In June, I joined a club that one in eight women become a part of each year. I was diagnosed with breast cancer.
None of us seek membership voluntarily. It seeks us. My heart pounded in my chest as my doctor rang to share the results of my biopsy. I asked my beloved wife Rainie to sit with me and hold my hand as the doctor delivered the news. In that moment we both began living a new normal. We put one foot in front of another and embarked upon the cancer journey. On this path, our love has deepened and our gratitude has expanded exponentially.
As I write this, I have four chemo treatments behind me and two more remaining. Surgery comes later this year followed by radiation. I am bald. I am determined. And I am lucky. Lucky that a routine mammogram caught the tumor early enough to treat it effectively. Lucky that I have good health insurance, which is not the reality for far too many people in the LGBTQ community. Lucky that I am married to an amazing woman who has stood by me for the past 20 years — and whose heart has opened even wider to me during this uncertain time. Lucky as an out gay woman who is treated with dignity and respect by my health care providers. I know all too well from my work in the LGBTQ movement that I lead a privileged life. My LGBTQ brothers, sisters, and siblings in smaller cities in redder states are often denied what I must never take for granted.
One need only look to the vast resources of the National LGBT Cancer Network to understand more fully that, as the organization clearly states, “The LGBT community is disproportionately affected by cancer.” A myriad of factors contribute to this reality, including a lack of research focused on our community; inadequate health insurance or no access to insurance at all; previous negative experiences in healthcare; discrimination that leads to higher rates of smoking and alcohol consumption; higher rates of obesity among lesbians; and invisibility, among many other considerations.
Despite increased levels of acceptance in society, most health care forms do not invite us to disclose our sexual orientation or gender identity, and rarely are we asked directly by providers. When we can’t bring our whole selves into treatment, we avoid the health care system and/or delay care, “resulting in cancers being detected when they are more difficult to treat.”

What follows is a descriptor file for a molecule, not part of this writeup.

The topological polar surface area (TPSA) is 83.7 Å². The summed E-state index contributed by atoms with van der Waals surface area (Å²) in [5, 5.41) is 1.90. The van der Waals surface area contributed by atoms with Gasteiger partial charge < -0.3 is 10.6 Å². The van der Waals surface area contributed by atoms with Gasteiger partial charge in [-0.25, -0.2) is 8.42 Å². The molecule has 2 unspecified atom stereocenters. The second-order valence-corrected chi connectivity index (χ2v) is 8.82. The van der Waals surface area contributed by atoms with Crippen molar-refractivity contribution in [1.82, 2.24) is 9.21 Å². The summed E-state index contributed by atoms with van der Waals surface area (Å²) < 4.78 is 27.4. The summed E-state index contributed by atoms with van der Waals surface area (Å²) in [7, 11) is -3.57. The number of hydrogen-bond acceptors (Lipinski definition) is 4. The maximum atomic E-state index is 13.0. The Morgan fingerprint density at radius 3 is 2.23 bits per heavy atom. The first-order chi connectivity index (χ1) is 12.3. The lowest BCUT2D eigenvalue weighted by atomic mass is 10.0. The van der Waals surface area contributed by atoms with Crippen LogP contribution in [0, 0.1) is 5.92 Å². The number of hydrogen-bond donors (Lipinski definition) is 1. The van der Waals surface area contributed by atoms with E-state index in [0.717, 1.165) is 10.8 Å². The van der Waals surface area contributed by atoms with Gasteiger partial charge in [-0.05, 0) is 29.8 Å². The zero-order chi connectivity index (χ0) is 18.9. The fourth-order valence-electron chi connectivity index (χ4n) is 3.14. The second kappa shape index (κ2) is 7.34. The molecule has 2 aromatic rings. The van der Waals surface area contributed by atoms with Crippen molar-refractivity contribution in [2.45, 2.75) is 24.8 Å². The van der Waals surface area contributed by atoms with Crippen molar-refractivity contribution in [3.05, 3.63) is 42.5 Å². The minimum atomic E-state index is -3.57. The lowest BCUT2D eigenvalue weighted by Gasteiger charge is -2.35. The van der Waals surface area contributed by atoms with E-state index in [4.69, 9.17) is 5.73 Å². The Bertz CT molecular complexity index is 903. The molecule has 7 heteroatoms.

Additionally, “transgender people face the greatest barriers to quality health care, coupled with a dearth of research on their cancer risks and experiences. They face frequent discrimination by health care providers, many of whom also lack information about trans bodies and health care needs.”
I knew about these disparities before cancer came into my life, but now, with my diagnosis, I feel an even greater sense of urgency to use my own story and my own megaphone to help lessen the cancer rates among LGBTQ people. As the co-owner of an LGBTQI-focused public relations firm, I owe it to my LGBTQI family across this nation to do my part in this fight. If even one person reads this and gets that cancer screening they’ve been avoiding, I will have made a small but meaningful difference. But that is just a start. I hope to make a much greater impact by writing more, marching more, and speaking more about the cancer risks in our community.
As I continue down this road, I do have difficult days, mostly from the side effects of chemo. But my down times never last because I am bolstered by the deep love of some very special people who are standing firmly in my corner. More than 50 cards line my bureau. Yoga intentions and Reiki healings are sent my way. Prayers from supporters far and wide. Lifelong friends and new friends who have or have had breast cancer share their wisdom and lift me up. I vow to channel this glorious energy into loving myself, healing myself, and using my blessings for the greater good. The real journey is just beginning.
CINDI CREAGER is co-founder of CreagerCole Communications, a New York City based public relations firm with expertise in LGBTQI issues.